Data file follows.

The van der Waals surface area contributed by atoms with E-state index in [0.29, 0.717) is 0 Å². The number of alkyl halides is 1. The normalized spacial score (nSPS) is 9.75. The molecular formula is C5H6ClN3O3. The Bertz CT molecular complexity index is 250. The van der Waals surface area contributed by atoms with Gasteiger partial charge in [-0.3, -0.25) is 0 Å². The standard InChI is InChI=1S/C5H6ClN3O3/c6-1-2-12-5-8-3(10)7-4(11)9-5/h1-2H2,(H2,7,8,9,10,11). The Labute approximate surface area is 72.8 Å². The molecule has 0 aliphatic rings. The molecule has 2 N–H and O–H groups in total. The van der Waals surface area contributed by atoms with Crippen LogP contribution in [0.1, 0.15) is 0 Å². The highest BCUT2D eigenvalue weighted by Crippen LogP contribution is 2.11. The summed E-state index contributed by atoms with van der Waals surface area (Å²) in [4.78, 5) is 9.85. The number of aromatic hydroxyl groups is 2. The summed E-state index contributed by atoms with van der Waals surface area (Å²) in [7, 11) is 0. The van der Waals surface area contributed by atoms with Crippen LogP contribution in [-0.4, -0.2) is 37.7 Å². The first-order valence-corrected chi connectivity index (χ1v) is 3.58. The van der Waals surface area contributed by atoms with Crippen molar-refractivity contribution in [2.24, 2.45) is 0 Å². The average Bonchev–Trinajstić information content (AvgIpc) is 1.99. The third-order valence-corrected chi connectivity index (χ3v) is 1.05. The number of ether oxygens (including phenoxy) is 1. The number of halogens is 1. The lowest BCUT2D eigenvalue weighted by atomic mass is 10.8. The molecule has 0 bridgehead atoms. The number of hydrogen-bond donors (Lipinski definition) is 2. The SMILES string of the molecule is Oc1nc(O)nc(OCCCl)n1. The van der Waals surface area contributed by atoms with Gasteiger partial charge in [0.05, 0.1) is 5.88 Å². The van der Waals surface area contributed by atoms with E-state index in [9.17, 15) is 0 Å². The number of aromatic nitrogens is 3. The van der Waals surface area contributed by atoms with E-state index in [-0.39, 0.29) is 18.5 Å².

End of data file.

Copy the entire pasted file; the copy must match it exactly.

The van der Waals surface area contributed by atoms with E-state index in [0.29, 0.717) is 0 Å². The number of alkyl halides is 1. The normalized spacial score (nSPS) is 9.75. The molecular formula is C5H6ClN3O3. The Bertz CT molecular complexity index is 250. The van der Waals surface area contributed by atoms with Gasteiger partial charge in [-0.3, -0.25) is 0 Å². The standard InChI is InChI=1S/C5H6ClN3O3/c6-1-2-12-5-8-3(10)7-4(11)9-5/h1-2H2,(H2,7,8,9,10,11). The Labute approximate surface area is 72.8 Å². The molecule has 0 aliphatic rings. The molecule has 2 N–H and O–H groups in total. The van der Waals surface area contributed by atoms with Crippen LogP contribution in [0.1, 0.15) is 0 Å². The highest BCUT2D eigenvalue weighted by Crippen LogP contribution is 2.11. The summed E-state index contributed by atoms with van der Waals surface area (Å²) in [4.78, 5) is 9.85. The number of aromatic hydroxyl groups is 2. The summed E-state index contributed by atoms with van der Waals surface area (Å²) in [7, 11) is 0. The van der Waals surface area contributed by atoms with Crippen LogP contribution in [-0.4, -0.2) is 37.7 Å². The first-order valence-corrected chi connectivity index (χ1v) is 3.58. The van der Waals surface area contributed by atoms with Crippen molar-refractivity contribution in [2.24, 2.45) is 0 Å². The average Bonchev–Trinajstić information content (AvgIpc) is 1.99. The third-order valence-corrected chi connectivity index (χ3v) is 1.05. The number of ether oxygens (including phenoxy) is 1. The number of halogens is 1. The lowest BCUT2D eigenvalue weighted by atomic mass is 10.8. The molecule has 0 bridgehead atoms. The number of hydrogen-bond donors (Lipinski definition) is 2. The SMILES string of the molecule is Oc1nc(O)nc(OCCCl)n1. The van der Waals surface area contributed by atoms with Gasteiger partial charge in [0.05, 0.1) is 5.88 Å². The van der Waals surface area contributed by atoms with E-state index in [9.17, 15) is 0 Å². The number of aromatic nitrogens is 3. The van der Waals surface area contributed by atoms with E-state index in [-0.39, 0.29) is 18.5 Å².